In conclusion, the Chairman reiterated the role of School Governors and reminded Members of the Committee who were themselves school Governors of their responsibilities to challenge and hold the school to account in respect of performance. 


It was subsequently




(1)       T H A T the Scrutiny School Progress Panel findings as contained within the report be accepted.


(2)       T H A T a follow up visit to the school take place later in the year by the Panel Members, as appropriate, following the GCSE results in August 2014.


(3)       T H A T the report be referred to Cabinet for its approval and consideration.


Reasons for recommendations


(1)       To apprise Committee of the findings of the School Progress Panel.


(2)       To monitor and undertake a follow up visit if appropriate.


(3)       For Cabinet consideration.




Cabinet, having considered the recommendations of the Scrutiny Committee (Lifelong Learning)


RESOLVED – T H A T the contents of the report be noted and the Scrutiny Committee (Lifelong Learning) be thanked for their ongoing work with the school progress meetings.


Reason for decision


To note the contents of the report.




The Scrutiny Committee (Corporate Resources) on 8 April, 2014 considered the above report.


The Head of Performance and Development informed the Committee that at its meeting on 7th April 2014 Cabinet had approved the Council’s response to the consultation with the Welsh Language Commissioner in respect of proposals of Welsh Language Standards for the Council and that it would be forwarded to the Commissioner prior to the 18th April deadline for responses.


The Council’s response to the Welsh Language Commissioner’s Standards Investigation questionnaire was attached at Appendix 1 to the report. 


The Welsh Government had agreed Welsh Language Standards for certain public bodies, including Councils.  The role of the Welsh Language Commissioner was to determine how the Standards would apply to each body individually and then assess whether they were being properly implemented.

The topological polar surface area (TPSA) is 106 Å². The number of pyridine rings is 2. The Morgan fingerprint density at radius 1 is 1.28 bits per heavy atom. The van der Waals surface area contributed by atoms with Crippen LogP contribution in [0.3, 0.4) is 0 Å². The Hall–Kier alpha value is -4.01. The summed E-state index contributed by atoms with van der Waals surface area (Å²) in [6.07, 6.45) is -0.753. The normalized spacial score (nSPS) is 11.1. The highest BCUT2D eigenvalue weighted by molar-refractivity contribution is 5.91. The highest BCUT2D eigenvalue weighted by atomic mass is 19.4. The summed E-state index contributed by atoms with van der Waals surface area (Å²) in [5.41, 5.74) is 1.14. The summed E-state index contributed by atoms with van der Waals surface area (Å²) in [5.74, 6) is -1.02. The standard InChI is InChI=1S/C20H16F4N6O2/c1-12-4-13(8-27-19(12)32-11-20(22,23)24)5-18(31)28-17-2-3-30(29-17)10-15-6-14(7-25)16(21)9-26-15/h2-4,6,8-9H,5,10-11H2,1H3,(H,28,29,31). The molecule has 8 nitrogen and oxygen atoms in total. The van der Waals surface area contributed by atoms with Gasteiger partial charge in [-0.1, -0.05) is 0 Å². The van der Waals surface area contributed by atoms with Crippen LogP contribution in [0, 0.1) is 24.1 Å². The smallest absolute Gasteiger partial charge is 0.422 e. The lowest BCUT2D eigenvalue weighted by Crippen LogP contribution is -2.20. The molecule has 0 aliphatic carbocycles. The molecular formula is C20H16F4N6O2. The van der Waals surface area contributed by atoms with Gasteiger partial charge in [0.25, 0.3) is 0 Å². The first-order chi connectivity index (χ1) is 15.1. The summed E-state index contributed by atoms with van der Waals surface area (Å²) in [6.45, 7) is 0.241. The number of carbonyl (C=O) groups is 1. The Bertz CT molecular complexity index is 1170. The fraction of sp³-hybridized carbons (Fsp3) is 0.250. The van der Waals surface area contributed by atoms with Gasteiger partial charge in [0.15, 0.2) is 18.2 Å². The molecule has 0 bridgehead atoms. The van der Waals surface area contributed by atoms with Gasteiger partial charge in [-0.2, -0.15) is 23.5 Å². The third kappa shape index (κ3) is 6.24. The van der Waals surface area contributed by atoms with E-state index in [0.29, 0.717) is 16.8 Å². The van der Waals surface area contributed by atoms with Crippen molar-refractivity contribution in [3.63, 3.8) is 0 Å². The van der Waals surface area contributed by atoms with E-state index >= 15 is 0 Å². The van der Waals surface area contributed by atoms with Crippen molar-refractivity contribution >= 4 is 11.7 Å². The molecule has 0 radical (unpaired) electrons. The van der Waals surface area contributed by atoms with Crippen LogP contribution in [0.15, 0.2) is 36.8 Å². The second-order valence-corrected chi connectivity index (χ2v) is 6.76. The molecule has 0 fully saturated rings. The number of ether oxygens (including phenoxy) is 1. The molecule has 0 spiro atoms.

The Standards had been published as part of the Welsh Language Measure 2011.  Councils would receive a compliance notice from the Commissioner later on in the year based on their response to the Consultation.  Failure to comply with the Standards could mean fines and potentially reputational damage. 


The questionnaire was important as it would form the basis of the level of compliance that would be required by the Vale of Glamorgan Council.  The questionnaire was the Council’s opportunity to identify which Standards were already being implemented, but also highlighted barriers to implementing the Standards in full. 


In response to a question regarding the impact the Standards would have on the Council’s tendering process and the awarding of contracts, the Head of Performance and Development advised the Committee that as this was a Welsh Government policy document, it had to be assumed that the proposals complied with European procurement regulations.  He further advised that he understood the Standards to require all communications, including tender documentation, to be bilingual in Welsh and English.  The Committee agreed that it was advisable for Legal Services to undertake a review of the Standards in relation to tenders in order that the Council complied with European and statutory requirements.